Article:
In 1037, Avicenna died in Hamadan after freeing his slaves and bestowing his goods on the poor. He always said that: “I prefer a short life with width to a narrow one with length”. Today, he has been recognized by both East and West as one of the great figures in intellectual history.
Known as “the second master” of philosophy, Abū Naṣr al-Fārābī was one of the leader thinkers of medieval Islam and the greatest philosopher after Aristotle. More than a hundred of his discourses that were devoted to logic, metaphysics, ethics, political and social philosophy, music and medicine have survived to our time.
He was the first to systematize music on a mathematical basis and demonstrated it as a direction of science. His “Kitâb al-musiqâ al-kabîr” or Great Book of Music is the most important medieval musical book in Islamic lands. According to some scientists of those times, it was Farabi’s works on natural science that led Europe to the beginning of the renaissance. His work thereby became a symbol of unity and mutual understanding between the eastern and western cultures.
He was not only a translator, but also developed his philosophical doctrines in Arabic; consequently, Greece philosophy got an Arabic equivalent. Scholars believe that Arabic philosophical vocabulary reached its peak in Farabi’s papers. Farabi’s humanist worldview is a coherent system covering the problems of science, religion, sociology, logic, ethics, and aesthetics.
In the center of the concept of virtuous society is a theme of man, his intellectual and moral perfection, the desire for personal and social happiness, and the search for a better future. He systematized social and political views and united them in a common work, called the “Book of the Opinions of the Inhabitants of the Virtuous City”. In this book, he articulated that if the government of a city-state is educated and fair, all the residents would be happy; therefore, people, particularly leaders, must constantly be in the spiritual search and strive for moral self-improvement.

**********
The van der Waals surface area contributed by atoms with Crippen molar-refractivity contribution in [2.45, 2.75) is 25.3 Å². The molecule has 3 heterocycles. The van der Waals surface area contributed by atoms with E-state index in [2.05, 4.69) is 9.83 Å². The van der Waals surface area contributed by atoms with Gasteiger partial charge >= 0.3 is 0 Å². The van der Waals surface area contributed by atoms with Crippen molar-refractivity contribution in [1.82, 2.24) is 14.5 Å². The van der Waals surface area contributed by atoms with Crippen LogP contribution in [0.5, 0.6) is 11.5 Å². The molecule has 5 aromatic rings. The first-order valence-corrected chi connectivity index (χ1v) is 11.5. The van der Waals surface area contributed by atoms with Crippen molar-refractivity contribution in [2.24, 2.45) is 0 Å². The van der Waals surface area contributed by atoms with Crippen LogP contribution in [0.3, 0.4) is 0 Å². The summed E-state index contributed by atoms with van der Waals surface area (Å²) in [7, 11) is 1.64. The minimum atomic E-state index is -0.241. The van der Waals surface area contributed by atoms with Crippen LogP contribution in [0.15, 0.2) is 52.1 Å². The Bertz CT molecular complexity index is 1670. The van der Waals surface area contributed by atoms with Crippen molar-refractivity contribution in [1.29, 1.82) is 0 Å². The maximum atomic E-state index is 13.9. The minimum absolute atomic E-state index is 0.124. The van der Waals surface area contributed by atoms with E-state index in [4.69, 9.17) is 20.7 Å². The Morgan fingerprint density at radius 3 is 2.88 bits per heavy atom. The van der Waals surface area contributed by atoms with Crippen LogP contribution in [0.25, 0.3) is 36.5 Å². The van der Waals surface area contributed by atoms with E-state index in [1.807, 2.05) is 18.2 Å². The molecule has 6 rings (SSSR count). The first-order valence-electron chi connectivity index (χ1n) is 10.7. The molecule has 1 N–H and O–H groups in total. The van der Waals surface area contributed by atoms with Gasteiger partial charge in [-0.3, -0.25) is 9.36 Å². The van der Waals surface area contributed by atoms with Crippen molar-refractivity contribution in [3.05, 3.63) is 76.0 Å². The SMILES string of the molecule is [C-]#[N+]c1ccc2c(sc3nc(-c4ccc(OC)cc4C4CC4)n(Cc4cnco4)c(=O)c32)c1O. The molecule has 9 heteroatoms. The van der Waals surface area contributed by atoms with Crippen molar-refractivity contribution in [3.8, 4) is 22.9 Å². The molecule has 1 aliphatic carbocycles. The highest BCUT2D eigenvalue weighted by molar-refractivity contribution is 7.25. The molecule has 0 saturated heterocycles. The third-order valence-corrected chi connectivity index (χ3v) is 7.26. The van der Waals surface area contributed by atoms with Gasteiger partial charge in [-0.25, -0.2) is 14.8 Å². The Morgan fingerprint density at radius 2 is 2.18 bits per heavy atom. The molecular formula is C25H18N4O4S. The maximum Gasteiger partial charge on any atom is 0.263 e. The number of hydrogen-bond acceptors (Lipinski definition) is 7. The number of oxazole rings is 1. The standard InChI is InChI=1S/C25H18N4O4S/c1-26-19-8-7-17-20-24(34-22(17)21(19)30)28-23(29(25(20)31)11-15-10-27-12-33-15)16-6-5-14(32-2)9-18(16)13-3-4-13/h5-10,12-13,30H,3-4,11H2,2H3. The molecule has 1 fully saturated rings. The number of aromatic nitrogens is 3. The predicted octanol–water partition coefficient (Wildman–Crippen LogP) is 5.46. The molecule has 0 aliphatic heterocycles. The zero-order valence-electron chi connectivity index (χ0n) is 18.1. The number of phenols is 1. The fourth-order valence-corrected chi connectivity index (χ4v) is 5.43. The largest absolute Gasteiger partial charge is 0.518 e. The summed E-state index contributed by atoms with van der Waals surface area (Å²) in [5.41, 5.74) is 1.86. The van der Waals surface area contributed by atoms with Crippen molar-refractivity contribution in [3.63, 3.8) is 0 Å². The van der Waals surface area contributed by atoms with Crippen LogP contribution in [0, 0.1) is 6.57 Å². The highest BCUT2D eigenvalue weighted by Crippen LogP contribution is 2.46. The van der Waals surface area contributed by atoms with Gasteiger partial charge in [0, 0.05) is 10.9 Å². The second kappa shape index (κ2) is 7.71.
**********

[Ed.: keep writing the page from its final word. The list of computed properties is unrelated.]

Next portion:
Farabi compares the city to a body where each part of it perfectly performs its assigned function, working together harmoniously to achieve common goals. To this date, his moral characteristics necessary for statesmen, the love of truth, nobility, and greatness of character, has not lost its value and meaning.
Farabi, as a philosopher of civilizations, refers to all man-kind, irrespective of religious affiliation or national origin, urging them to unite efforts for the sake of a better life.
“A man in eternal exile” Their thirst had quenched them, there was no sip of water to drink and no piece of bread to eat. His children were sick and weak and his wife, Sarah, who was pregnant with her last child, was unconscious in howdah2. Sheikh heard an inner voice, like a thunderstorm, he was screaming: “Was not it better to surrender to the willingness of tyrants? And he replied: “Shame on me if I submit to humiliation!”
Sadr al-Din al-Shirazi (Mulla Sadra) is perhaps the single most important and influential philosopher in the Muslim world in the last four hundred years. The author of over forty works, he was the culminating figure of the major revival of philosophy in Iran in the sixteenth and seventeenth centuries. Devoting himself almost exclusively to metaphysics, he constructed a critical philosophy which brought together Peripatetic, Illuminationist and gnostic philosophy along with Shi’ite theology within the compass of what he termed a ‘metaphilosophy’, the source of which lay in the Islamic revelation and the mystical experience of reality as existence.
Mulla Sadra’s metaphilosophy was based on existence as the sole constituent of reality, and rejected any role for quiddities or essences in the external world. Existence was for him at once a single unity and an internally articulated dynamic process, the unique source of both uni